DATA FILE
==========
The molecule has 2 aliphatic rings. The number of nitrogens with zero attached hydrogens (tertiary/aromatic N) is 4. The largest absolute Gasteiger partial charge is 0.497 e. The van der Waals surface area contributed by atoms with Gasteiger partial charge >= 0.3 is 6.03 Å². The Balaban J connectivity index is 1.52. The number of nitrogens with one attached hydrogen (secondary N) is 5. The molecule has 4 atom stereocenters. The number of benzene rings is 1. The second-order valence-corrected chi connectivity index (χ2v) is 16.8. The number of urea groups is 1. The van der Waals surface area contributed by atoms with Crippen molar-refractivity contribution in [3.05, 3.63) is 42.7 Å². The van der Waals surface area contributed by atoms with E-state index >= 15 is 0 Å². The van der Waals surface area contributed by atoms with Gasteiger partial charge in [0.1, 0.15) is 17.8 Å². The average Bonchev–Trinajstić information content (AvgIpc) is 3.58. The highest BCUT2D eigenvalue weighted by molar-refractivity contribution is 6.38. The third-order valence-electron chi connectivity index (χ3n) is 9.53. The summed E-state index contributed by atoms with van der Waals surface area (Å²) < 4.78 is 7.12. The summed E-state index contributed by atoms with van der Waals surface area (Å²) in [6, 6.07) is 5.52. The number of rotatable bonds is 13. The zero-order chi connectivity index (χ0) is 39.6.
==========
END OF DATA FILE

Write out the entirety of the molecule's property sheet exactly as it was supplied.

The molecule has 2 aliphatic rings. The number of nitrogens with zero attached hydrogens (tertiary/aromatic N) is 4. The largest absolute Gasteiger partial charge is 0.497 e. The van der Waals surface area contributed by atoms with Gasteiger partial charge >= 0.3 is 6.03 Å². The Balaban J connectivity index is 1.52. The number of nitrogens with one attached hydrogen (secondary N) is 5. The molecule has 4 atom stereocenters. The number of benzene rings is 1. The second-order valence-corrected chi connectivity index (χ2v) is 16.8. The number of urea groups is 1. The van der Waals surface area contributed by atoms with Crippen molar-refractivity contribution in [3.05, 3.63) is 42.7 Å². The van der Waals surface area contributed by atoms with E-state index >= 15 is 0 Å². The van der Waals surface area contributed by atoms with Gasteiger partial charge in [0.1, 0.15) is 17.8 Å². The average Bonchev–Trinajstić information content (AvgIpc) is 3.58. The highest BCUT2D eigenvalue weighted by molar-refractivity contribution is 6.38. The third-order valence-electron chi connectivity index (χ3n) is 9.53. The summed E-state index contributed by atoms with van der Waals surface area (Å²) < 4.78 is 7.12. The summed E-state index contributed by atoms with van der Waals surface area (Å²) in [6, 6.07) is 5.52. The number of rotatable bonds is 13. The zero-order chi connectivity index (χ0) is 39.6.